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After the dicamba court ruling, some growers are concerned other tools to control pests and weeds may be targeted.

8 Min Read
Chip Bowling, Newburg, Md.
WHAT’S NEXT? That’s the question Chip Bowling, a grower in Newburg, Md., is asking after a recent court ruling over the use of dicamba. He worries that other tools available to growers will be targeted after a court ruled to vacate registrations for dicamba. Maryland Grain Producers

At a Glance

  • In Ohio, Michigan and the Northeast, dicamba is allowed until June 30.
  • The sale of dicamba products is allowed through May 31.
  • There are options outside of dicamba, but effectiveness varies by weed.

Fifth-generation Ohio farmer Nathan Eckel says dicamba serves an important purpose on the farm in Perrysville he manages with his two brothers.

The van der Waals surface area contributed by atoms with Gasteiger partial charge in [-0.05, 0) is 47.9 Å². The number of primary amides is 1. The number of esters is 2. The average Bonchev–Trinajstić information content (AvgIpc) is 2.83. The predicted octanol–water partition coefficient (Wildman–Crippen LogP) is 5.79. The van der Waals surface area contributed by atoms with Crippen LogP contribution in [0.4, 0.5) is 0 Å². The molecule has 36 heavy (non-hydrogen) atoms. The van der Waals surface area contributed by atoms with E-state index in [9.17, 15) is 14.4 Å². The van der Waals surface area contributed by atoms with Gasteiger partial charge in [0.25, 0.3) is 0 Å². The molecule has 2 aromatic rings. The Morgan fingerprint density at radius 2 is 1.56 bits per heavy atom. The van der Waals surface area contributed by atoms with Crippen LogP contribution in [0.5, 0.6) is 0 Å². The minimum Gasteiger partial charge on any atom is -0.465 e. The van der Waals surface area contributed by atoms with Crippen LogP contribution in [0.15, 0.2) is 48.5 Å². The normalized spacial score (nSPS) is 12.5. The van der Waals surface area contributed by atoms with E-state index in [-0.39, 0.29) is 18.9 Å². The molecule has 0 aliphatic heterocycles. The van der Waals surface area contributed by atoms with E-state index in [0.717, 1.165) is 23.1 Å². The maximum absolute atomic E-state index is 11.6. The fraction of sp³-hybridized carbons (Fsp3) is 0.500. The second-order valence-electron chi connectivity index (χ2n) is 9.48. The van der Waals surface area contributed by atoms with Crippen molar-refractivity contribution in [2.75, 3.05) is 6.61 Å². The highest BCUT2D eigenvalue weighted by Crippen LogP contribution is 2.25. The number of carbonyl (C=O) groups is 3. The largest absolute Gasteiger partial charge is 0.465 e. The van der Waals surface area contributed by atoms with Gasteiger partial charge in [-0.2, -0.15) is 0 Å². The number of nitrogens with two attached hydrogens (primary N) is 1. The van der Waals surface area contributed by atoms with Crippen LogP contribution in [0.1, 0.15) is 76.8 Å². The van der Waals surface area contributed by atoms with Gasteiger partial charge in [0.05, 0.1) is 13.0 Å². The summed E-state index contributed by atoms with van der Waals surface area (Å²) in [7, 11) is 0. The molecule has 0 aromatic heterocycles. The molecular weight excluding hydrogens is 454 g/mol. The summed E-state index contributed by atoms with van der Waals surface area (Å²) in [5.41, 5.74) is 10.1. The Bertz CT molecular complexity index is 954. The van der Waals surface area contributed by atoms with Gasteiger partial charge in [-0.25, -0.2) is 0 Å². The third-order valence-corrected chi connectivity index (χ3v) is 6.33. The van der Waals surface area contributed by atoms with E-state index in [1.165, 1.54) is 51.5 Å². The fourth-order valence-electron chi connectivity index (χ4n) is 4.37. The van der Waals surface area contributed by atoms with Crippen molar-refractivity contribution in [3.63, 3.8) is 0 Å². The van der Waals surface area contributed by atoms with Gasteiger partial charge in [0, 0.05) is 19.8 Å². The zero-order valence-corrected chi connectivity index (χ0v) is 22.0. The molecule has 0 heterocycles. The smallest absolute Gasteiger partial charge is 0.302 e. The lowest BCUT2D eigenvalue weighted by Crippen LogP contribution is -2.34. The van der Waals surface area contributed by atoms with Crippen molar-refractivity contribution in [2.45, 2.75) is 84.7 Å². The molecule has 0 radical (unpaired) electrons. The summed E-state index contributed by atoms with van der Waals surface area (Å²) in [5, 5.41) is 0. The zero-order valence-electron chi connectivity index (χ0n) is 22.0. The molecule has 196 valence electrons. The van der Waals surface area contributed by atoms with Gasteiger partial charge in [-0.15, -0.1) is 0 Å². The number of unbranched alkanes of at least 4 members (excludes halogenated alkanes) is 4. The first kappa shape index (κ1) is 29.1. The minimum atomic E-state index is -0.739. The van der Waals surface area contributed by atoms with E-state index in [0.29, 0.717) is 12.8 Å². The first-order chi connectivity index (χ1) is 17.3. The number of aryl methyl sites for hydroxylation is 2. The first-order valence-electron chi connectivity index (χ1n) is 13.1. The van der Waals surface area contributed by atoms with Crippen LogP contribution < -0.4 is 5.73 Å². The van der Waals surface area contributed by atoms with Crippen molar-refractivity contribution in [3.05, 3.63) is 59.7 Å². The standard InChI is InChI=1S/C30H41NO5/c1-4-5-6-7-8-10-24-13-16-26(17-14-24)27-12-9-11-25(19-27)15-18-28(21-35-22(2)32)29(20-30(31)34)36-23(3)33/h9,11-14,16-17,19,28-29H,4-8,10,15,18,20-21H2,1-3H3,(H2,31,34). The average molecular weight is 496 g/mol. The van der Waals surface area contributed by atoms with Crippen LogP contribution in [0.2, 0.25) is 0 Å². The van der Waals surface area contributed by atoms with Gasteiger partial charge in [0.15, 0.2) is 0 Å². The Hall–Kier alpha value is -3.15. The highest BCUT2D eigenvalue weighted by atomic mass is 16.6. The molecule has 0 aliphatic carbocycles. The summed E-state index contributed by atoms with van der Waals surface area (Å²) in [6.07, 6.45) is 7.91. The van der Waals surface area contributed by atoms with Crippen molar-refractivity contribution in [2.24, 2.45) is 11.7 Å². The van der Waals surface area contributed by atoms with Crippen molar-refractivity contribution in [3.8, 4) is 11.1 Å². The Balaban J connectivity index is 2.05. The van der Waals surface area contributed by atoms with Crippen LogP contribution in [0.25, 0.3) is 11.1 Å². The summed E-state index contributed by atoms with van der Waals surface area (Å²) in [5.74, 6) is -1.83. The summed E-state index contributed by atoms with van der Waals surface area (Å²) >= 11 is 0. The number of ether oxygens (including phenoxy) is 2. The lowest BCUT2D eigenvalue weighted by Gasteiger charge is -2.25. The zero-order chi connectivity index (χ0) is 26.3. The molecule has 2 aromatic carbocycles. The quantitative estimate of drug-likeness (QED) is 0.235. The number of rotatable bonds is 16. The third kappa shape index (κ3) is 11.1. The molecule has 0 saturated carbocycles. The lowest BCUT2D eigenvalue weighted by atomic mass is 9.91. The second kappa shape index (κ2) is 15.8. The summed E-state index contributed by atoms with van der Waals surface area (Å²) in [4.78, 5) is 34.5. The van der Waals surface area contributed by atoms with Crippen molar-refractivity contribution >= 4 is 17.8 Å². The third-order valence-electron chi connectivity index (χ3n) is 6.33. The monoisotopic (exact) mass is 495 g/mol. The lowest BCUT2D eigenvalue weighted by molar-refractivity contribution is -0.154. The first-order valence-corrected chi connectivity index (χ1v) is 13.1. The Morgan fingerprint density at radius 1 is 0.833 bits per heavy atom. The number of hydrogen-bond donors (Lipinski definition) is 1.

“It’s a really good tool, but that doesn’t mean we don’t need some clear-cut regulation,” he says. “We have had some drift issues in the past, but nothing we couldn’t get past with our neighbors — nothing catastrophic. It is a great preemergence tool to really give us that extra edge we always need, because who knows when that window of planting opportunity is going to be there?”

On Feb. 6, a federal court in Arizona vacated EPA’s 2020 registrations for dicamba products — XtendiMax, Engenia, Tavium and others — to be used in over-the-top applications in soybeans or cotton.